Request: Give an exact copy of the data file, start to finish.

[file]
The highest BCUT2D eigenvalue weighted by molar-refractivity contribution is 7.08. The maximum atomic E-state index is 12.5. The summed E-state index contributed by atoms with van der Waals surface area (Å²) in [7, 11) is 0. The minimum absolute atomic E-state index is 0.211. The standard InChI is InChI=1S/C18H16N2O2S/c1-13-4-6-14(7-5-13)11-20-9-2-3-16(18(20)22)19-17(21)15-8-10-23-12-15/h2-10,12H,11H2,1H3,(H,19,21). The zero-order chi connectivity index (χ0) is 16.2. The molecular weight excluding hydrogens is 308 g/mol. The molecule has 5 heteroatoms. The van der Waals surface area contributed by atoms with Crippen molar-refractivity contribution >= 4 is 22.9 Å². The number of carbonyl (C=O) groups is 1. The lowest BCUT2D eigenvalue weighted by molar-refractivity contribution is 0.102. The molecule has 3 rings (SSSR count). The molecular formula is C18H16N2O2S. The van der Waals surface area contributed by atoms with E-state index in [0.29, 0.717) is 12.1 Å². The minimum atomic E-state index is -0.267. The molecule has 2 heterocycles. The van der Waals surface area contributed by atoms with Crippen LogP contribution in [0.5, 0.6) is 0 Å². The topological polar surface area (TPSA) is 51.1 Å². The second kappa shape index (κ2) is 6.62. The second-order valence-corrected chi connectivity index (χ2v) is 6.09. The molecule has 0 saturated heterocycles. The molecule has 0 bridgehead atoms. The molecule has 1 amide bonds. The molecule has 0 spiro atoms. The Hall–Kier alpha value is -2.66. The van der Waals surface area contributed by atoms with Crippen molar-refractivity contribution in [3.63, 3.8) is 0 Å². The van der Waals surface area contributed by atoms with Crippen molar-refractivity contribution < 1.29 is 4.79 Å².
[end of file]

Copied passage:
The highest BCUT2D eigenvalue weighted by molar-refractivity contribution is 7.08. The maximum atomic E-state index is 12.5. The summed E-state index contributed by atoms with van der Waals surface area (Å²) in [7, 11) is 0. The minimum absolute atomic E-state index is 0.211. The standard InChI is InChI=1S/C18H16N2O2S/c1-13-4-6-14(7-5-13)11-20-9-2-3-16(18(20)22)19-17(21)15-8-10-23-12-15/h2-10,12H,11H2,1H3,(H,19,21). The zero-order chi connectivity index (χ0) is 16.2. The molecular weight excluding hydrogens is 308 g/mol. The molecule has 5 heteroatoms. The van der Waals surface area contributed by atoms with Crippen molar-refractivity contribution >= 4 is 22.9 Å². The number of carbonyl (C=O) groups is 1. The lowest BCUT2D eigenvalue weighted by molar-refractivity contribution is 0.102. The molecule has 3 rings (SSSR count). The molecular formula is C18H16N2O2S. The van der Waals surface area contributed by atoms with E-state index in [0.29, 0.717) is 12.1 Å². The minimum atomic E-state index is -0.267. The molecule has 2 heterocycles. The van der Waals surface area contributed by atoms with Crippen LogP contribution in [0.5, 0.6) is 0 Å². The topological polar surface area (TPSA) is 51.1 Å². The second kappa shape index (κ2) is 6.62. The second-order valence-corrected chi connectivity index (χ2v) is 6.09. The molecule has 0 saturated heterocycles. The molecule has 0 bridgehead atoms. The molecule has 1 amide bonds. The molecule has 0 spiro atoms. The Hall–Kier alpha value is -2.66. The van der Waals surface area contributed by atoms with Crippen molar-refractivity contribution in [3.63, 3.8) is 0 Å². The van der Waals surface area contributed by atoms with Crippen molar-refractivity contribution < 1.29 is 4.79 Å².